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Fans see red and plan colour change protest.

Byline: Brendan Hughes brendan.hughes@walesonline.co.uk

DISGRUNTLED Cardiff City fans unhappy with the club's change of colour are planning to stage a protest ahead of the Bluebirds' home game against Blackburn.

Hundreds of fans have accepted a Facebook invite to hold a "Keep Cardiff Blue" demonstration during the Bluebirds' home game on April 1. It comes after pictures emerged of red City scarves - which had been given away free to fans at Tuesday's game against Brighton - being set alight and left in toilet bowls and urinals.

Actor and Bluebirds fan Jonny Owen is among those to accept the Facebook invite to join the demonstration.

He said: "I absolutely think there should be a protest from the fans that want it to stay blue as long as it is peaceful."

More than 200 supporters have joined the Keep Cardiff Blue [KCB] Facebook event page since it was created on Wednesday.

The event page was created on the day after fans were offered the free red scarves which the club said was a move intended as a gift.

Supporters told the Echo about seven scarves were thrown onto the pitch by half time, while several fans dumped their free scarves in the toilets and urinals.

But thousands of fans were also pictured happily wearing the free red scarves around their necks during the match, which saw City beaten 2-0 by Brighton. And the controversial colour change from blue to red hasn't deterred fans from snapping up Cardiff City's available season tickets, which have sold out for the next season.

Cardiff City Supporters' Trust yesterday e-mailed a new survey to members asking them a range of questions including their views on the club's rebrand.

Chairman Tim Hartley, 52, of Llandaff, said: "We are hoping to understand whether or not people have changed their minds or have generally accepted the new crest and the change of colour. When we initially surveyed fans, it was split 50-50."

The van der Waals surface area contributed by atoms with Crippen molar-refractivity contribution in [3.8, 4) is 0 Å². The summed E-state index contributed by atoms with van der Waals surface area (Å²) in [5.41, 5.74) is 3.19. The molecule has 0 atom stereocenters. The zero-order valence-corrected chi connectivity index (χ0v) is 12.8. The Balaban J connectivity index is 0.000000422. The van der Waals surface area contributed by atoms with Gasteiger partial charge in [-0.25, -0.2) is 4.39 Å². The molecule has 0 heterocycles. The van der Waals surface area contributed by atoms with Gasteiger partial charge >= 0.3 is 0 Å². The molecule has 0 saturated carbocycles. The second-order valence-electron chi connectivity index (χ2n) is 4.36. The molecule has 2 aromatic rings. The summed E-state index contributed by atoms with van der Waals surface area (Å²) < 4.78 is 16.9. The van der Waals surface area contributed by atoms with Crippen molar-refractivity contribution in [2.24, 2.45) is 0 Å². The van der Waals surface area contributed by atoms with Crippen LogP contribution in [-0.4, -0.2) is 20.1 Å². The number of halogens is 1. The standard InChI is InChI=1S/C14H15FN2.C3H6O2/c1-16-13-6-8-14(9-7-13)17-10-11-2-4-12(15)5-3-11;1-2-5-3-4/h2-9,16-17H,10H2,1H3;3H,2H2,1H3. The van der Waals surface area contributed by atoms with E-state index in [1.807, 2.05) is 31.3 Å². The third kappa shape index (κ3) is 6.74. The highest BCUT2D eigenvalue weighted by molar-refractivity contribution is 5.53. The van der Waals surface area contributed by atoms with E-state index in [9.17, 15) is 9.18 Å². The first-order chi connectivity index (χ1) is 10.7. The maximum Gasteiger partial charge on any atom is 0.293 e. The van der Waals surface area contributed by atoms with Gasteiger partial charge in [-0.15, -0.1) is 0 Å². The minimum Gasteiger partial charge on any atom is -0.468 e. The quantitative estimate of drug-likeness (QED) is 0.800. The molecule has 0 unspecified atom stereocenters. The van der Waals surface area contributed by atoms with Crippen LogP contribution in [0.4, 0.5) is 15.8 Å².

Bluebirds fan Tony Jefferies, 61, of Llanishen, said Cardiff City's decision to hand out free red scarves was a "complete own goal trying to ram the colour down people's throats".

He said: "I think they have upset more than were upset before. People were coming round because of the position of the club in the league. The majority of fans had accepted it but now it has kicked it all off seven months into the season. They would have been better off leaving it alone."

Yet Mike Morris, who runs www.ccmb.co.uk, said: "I was surprised at the uptake of the scarves. I thought it was a great marketing ploy for the club from their point of view to give them away for free.

"I thought there would have been a lot more people who would have objected or refused to take them because the general feeling online was that there was opposition. But the majority of the crowd took them and wore them."

Actor Jonny, 41, also said he felt the free red scarves had further divided fans of the club.

He said: "They have basically split the fan base." But he added: "I don't agree with anybody taking the scarf, but I wouldn't agree with anyone doing anything to desecrate the scarf like burning it. I don't think it needs to be in any way violent because I think that exacerbates the problem."

CAPTION(S):

This scarf ended up in a urinal

Cardiff fans with their red scarves before kick-off but some supporters are not so happy with the colour change and want to keep Cardiff blue
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Publication:South Wales Echo (Cardiff, Wales)
Date:Feb 22, 2013
Words:595
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